Corporate Asset Forfeiture Theory
Both civil and criminal forfeiture proceedings are based on the underlying theory that once an actor (organization, corporation, or agent) has committed a crime, the government has the right to seize and keep the assets used to accomplish the crime and/or the proceeds resulting from the crime.
In some situations, the government may be able to seize even legitimate assets that were merely involved with assets associated with criminal activity. For example, if the government alleges that a company committed money laundering, the government can take any assets “involved in” the offense. When legitimate assets are commingled with assets that were involved in the criminal transaction, the legitimate assets are also subject to forfeiture. In other words, if laundered proceeds are deposited into an account and only constitute a small percentage of the entire account balance, the government can still seize the entire account balance on this theory.
Types of Corporate Asset Forfeiture: Civil and Criminal Forfeitures
Forfeiture procedures can occur as a criminal case as well as a civil case. In a civil forfeiture case, the property itself is a party to the proceeding and the government is seeking to own that property. In a criminal forfeiture case, an indictment is filed against an actor or entity and a forfeiture notice is attached to the indictment to allow the government to take the relevant assets.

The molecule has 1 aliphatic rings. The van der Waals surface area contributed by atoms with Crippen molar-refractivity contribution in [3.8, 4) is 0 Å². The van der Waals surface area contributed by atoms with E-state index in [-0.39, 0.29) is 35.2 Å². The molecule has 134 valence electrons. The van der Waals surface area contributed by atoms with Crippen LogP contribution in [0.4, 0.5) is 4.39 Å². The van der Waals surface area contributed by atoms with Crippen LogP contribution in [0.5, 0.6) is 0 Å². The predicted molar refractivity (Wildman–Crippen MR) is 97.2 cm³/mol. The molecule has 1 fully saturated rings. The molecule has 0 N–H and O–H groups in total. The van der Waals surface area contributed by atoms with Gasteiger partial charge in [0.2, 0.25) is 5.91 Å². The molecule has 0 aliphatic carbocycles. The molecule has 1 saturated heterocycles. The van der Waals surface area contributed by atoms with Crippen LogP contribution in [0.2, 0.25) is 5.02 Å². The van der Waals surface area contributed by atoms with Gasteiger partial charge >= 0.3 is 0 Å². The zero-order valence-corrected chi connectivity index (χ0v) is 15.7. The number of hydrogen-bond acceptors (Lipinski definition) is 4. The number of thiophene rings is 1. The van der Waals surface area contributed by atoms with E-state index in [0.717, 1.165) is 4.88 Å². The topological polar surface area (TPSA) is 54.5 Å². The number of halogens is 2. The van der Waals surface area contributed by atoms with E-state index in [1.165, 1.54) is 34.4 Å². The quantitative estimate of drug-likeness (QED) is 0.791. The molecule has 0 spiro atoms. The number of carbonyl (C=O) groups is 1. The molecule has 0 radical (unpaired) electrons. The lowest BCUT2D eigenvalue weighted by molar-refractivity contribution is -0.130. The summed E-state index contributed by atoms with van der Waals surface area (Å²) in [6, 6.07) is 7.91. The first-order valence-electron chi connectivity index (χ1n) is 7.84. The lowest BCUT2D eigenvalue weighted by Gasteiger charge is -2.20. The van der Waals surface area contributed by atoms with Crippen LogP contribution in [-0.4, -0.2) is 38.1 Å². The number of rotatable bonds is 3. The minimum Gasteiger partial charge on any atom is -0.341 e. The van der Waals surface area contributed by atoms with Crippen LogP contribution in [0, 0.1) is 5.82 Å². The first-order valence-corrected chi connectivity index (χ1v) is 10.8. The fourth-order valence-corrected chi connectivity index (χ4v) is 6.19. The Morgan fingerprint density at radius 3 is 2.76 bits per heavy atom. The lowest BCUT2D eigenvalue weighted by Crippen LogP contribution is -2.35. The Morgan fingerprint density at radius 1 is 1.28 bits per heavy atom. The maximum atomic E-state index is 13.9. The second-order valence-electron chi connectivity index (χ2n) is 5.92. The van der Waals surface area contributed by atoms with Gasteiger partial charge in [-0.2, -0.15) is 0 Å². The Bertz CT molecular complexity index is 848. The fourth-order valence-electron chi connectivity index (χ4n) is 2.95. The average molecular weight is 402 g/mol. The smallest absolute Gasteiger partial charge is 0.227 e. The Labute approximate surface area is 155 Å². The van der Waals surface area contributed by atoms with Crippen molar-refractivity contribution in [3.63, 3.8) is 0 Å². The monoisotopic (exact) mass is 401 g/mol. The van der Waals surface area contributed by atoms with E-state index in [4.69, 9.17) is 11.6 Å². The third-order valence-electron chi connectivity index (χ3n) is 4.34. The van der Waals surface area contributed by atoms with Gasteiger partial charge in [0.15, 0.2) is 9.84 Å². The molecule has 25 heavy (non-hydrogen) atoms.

However, even before criminal or civil proceedings are initiated, the government can still seize property using a seizure warrant. The process begins with law enforcement officers and requires very little from the prosecutors. Judges decide on the seizure warrant based on their discussions with case agents and affidavits. This one-sided process is designed to prevent targets from dissipating assets before they can be properly seized. Unfortunately, the result is that the target loses its assets before it is given a chance to tell its side of the story.
Additionally, not only does the federal government have the authority to initiate a forfeiture proceeding, but so do state authorities. Further, forfeiture proceedings can be initiated as against the individuals but also the company itself.
Asset Forfeiture’s Effect on the Corporation
Once a company discovers that it is the subject of a criminal investigation, it should be prepared for the consequences both immediate and in the long term. Being the subject of such an investigation may damage the company’s reputation in the community as well as its capacity to keep key personnel. An investigation can lead to the imprisonment of important leaders and employees of the company as well as the deprivation of critical company assets. Consequently, shareholders in the company may begin to lose confidence, which in turn, would jeopardize the earning capacity of the company in the long term. Asset forfeiture proceedings can severely damage or even destroy the company altogether.